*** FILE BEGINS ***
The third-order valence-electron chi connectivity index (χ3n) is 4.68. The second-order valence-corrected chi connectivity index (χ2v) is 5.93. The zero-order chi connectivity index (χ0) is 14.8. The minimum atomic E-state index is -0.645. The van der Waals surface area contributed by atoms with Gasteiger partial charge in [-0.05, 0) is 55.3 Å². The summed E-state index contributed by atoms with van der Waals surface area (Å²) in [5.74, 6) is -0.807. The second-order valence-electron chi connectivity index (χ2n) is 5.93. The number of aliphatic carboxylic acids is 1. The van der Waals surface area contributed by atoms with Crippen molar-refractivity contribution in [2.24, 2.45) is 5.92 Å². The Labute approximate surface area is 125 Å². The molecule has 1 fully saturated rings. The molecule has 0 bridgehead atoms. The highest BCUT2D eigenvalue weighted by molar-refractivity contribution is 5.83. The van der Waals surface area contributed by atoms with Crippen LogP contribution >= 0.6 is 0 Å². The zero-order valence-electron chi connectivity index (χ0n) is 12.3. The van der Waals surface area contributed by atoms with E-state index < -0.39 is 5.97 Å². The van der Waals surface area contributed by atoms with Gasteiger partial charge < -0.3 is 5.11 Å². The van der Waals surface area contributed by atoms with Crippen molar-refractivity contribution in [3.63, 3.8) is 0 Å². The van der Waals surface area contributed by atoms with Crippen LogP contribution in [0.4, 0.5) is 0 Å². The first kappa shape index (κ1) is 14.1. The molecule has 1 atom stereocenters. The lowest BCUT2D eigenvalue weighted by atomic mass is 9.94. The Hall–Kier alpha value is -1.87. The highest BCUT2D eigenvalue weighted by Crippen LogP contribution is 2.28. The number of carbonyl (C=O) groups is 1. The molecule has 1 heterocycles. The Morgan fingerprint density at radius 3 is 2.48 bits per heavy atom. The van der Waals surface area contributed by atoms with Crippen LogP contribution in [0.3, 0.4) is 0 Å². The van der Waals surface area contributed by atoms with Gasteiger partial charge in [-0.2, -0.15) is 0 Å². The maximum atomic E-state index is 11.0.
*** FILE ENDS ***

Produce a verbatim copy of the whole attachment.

The third-order valence-electron chi connectivity index (χ3n) is 4.68. The second-order valence-corrected chi connectivity index (χ2v) is 5.93. The zero-order chi connectivity index (χ0) is 14.8. The minimum atomic E-state index is -0.645. The van der Waals surface area contributed by atoms with Gasteiger partial charge in [-0.05, 0) is 55.3 Å². The summed E-state index contributed by atoms with van der Waals surface area (Å²) in [5.74, 6) is -0.807. The second-order valence-electron chi connectivity index (χ2n) is 5.93. The number of aliphatic carboxylic acids is 1. The van der Waals surface area contributed by atoms with Crippen molar-refractivity contribution in [2.24, 2.45) is 5.92 Å². The Labute approximate surface area is 125 Å². The molecule has 1 fully saturated rings. The molecule has 0 bridgehead atoms. The highest BCUT2D eigenvalue weighted by molar-refractivity contribution is 5.83. The van der Waals surface area contributed by atoms with Crippen LogP contribution >= 0.6 is 0 Å². The zero-order valence-electron chi connectivity index (χ0n) is 12.3. The van der Waals surface area contributed by atoms with E-state index < -0.39 is 5.97 Å². The van der Waals surface area contributed by atoms with Gasteiger partial charge < -0.3 is 5.11 Å². The van der Waals surface area contributed by atoms with Crippen molar-refractivity contribution in [3.63, 3.8) is 0 Å². The van der Waals surface area contributed by atoms with Crippen LogP contribution in [0.4, 0.5) is 0 Å². The first kappa shape index (κ1) is 14.1. The molecule has 1 atom stereocenters. The lowest BCUT2D eigenvalue weighted by atomic mass is 9.94. The Hall–Kier alpha value is -1.87. The highest BCUT2D eigenvalue weighted by Crippen LogP contribution is 2.28. The number of carbonyl (C=O) groups is 1. The molecule has 1 heterocycles. The Morgan fingerprint density at radius 3 is 2.48 bits per heavy atom. The van der Waals surface area contributed by atoms with Crippen LogP contribution in [0.3, 0.4) is 0 Å². The van der Waals surface area contributed by atoms with Gasteiger partial charge in [-0.2, -0.15) is 0 Å². The maximum atomic E-state index is 11.0.